We asked area junior high and high school students to submit essays about how COVID-19 has changed their experience of going back to school.School isn’t the same for everyone. The situation depends on where students live and what their parents have decided is best for their families. Some are back in school full time and others part time, others are online every day.
Laura Pollard, a seventh-grader at Moscow Middle School, won the essay contest with her entry, “I Used to Think.” Many students expressed similar feelings, concerns and longings in their essays, which are featured in selected excerpts in this week’s edition.
“I Used to Think”
By Laura Pollard, Moscow Middle School
I used to think summer flew by without enough time for friends, family and adventurous trips, but now I know that summer can get quite boring without those special experiences.
I used to think going to school five days a week was overwhelming and I valued the breaks, but now I know that nothing is ever going to make up for the four months of school we lost.
I used to think that waking up for school was so draining, but now I know that I would do anything, including dragging myself out of bed at 2 a.m., if it meant getting back to a normal school year.
I used to think that small classes were my favorite and my biggest class being 10 people would be so much fun, but now I know that small classes are painfully silent and sort of sad.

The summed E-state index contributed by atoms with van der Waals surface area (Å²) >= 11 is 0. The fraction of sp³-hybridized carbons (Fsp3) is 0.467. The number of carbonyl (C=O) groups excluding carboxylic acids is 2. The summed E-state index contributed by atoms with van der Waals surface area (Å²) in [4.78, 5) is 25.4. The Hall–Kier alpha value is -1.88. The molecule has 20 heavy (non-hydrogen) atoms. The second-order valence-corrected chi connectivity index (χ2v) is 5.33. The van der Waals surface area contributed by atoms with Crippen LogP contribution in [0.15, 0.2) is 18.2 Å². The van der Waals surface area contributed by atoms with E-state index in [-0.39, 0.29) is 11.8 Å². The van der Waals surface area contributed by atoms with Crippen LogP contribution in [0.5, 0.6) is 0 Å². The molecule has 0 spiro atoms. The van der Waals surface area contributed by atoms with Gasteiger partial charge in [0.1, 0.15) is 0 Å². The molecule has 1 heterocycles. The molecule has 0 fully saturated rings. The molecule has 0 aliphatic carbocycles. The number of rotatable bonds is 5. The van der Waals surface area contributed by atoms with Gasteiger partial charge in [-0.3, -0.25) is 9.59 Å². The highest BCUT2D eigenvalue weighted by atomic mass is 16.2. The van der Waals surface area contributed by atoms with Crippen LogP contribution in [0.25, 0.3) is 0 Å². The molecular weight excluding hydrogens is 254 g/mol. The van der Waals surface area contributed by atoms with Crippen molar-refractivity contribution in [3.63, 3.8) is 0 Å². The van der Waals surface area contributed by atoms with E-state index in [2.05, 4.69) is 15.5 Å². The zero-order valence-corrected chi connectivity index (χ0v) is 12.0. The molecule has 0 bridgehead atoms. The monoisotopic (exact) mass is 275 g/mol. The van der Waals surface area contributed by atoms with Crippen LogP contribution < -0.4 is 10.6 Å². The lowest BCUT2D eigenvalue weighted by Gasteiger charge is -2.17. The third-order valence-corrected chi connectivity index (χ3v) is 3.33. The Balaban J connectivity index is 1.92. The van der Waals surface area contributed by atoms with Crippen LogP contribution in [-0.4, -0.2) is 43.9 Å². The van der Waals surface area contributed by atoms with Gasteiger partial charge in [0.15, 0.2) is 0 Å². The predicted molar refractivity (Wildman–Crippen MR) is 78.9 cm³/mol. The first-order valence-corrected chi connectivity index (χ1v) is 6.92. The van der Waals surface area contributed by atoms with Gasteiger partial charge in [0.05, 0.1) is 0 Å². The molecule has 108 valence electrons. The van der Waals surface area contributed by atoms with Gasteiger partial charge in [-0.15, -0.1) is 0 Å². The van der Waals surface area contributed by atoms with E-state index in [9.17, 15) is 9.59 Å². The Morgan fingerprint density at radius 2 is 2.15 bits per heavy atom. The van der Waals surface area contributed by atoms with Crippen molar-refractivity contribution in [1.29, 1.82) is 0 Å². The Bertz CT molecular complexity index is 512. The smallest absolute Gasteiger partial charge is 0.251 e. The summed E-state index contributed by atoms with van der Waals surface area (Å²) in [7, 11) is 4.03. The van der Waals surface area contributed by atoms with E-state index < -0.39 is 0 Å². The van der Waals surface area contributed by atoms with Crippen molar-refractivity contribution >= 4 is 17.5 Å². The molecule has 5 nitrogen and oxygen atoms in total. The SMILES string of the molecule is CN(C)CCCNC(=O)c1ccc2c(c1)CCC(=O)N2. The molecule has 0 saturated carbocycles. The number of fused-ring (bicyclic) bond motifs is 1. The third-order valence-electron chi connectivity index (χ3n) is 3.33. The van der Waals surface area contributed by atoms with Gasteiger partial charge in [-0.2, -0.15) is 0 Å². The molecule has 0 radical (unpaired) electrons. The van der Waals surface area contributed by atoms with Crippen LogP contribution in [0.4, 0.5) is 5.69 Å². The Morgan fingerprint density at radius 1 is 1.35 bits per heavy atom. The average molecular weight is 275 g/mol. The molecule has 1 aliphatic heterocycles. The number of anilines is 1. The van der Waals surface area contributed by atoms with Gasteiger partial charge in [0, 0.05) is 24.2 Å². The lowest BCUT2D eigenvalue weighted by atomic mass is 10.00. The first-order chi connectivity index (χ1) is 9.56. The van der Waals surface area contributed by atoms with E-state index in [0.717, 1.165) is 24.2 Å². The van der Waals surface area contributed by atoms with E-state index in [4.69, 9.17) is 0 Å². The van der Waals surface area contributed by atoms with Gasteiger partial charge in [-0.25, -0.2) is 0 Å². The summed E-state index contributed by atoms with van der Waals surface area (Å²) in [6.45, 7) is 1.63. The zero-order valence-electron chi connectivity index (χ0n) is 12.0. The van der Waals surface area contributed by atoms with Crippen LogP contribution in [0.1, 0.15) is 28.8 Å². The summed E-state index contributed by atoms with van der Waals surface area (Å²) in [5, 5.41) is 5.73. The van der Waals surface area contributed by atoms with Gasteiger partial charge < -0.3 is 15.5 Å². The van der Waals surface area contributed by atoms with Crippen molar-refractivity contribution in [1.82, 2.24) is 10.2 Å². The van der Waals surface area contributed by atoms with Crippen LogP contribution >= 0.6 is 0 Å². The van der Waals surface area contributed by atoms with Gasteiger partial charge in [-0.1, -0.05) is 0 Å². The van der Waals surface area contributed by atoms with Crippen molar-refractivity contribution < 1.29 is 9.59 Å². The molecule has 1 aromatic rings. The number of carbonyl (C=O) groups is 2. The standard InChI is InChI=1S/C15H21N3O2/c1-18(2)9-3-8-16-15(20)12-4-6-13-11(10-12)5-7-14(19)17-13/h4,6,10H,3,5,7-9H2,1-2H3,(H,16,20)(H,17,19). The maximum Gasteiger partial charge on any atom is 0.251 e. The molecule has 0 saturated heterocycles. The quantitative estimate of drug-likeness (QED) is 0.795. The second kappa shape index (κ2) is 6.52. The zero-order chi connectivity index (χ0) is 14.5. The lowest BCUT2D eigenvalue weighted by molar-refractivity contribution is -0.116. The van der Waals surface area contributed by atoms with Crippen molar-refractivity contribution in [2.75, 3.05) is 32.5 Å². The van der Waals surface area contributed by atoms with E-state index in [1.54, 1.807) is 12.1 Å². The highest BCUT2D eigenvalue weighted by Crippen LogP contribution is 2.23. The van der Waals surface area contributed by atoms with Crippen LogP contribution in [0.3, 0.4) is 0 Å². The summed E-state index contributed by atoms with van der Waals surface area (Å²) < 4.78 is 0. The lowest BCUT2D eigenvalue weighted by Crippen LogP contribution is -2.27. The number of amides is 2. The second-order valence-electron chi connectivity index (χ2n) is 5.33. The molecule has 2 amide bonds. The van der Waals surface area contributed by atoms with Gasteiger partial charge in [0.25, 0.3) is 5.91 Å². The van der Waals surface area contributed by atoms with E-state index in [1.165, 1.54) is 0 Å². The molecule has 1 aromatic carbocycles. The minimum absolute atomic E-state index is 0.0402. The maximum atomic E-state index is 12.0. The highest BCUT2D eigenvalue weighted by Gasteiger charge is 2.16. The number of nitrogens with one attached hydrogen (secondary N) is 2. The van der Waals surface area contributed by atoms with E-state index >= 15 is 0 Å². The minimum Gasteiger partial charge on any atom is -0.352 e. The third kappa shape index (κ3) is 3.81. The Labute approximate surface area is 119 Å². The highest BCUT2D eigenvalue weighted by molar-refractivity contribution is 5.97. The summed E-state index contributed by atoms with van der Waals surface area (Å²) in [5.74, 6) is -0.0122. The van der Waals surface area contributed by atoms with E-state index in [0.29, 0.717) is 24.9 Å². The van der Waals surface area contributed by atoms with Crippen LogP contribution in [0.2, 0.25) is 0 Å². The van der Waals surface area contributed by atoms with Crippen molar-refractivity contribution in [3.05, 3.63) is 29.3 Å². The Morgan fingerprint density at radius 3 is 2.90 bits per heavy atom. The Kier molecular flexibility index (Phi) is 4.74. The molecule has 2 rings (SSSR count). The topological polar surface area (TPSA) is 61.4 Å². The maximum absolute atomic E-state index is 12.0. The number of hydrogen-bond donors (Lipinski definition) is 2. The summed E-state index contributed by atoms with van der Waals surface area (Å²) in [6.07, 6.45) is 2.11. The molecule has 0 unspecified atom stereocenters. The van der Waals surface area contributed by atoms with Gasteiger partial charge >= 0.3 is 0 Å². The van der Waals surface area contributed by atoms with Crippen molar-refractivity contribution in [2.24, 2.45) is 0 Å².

I used to think that the zit on the end of my nose was so embarrassing and ugly, but now I know that it doesn’t even compare to wearing a virus-stopping, hot, soggy mask for seven hours.
I used to think that screen time was fun, but now I know that I’d rather be in my classroom, listening to my teacher talk for hours, rather than staring at another computer screen.
I used to think that the halls were so crowded and that I felt like a salmon swimming upstream, but now I know that walking through a deserted hallway is strange and awkward and makes me long for the lighthearted joking that used to ring through the halls.
I used to think lockers were a hassle, but now I know that always having a backpack weighing me down is 10 times worse.
I used to think that the lunch room was so raucous and it was hard to find a spot, but now I know that I would do anything to sit close to my friends and laugh as hard as we have before.
I used to think that the school was crammed with students, but now I know that it was full of friends and I wish we all could be back together.
I used to think that school would always be the same; every year, every month, every day.
But now I know.
Selected excerpts from essays we received
The best day of 2020
It all started Friday the 13th.
Huh, sound familiar?
Anyways, yay! School was canceled for a clean, or so we thought.
Later, on Monday, no way! School is canceled until spring break.
OK, no problem, or so we thought.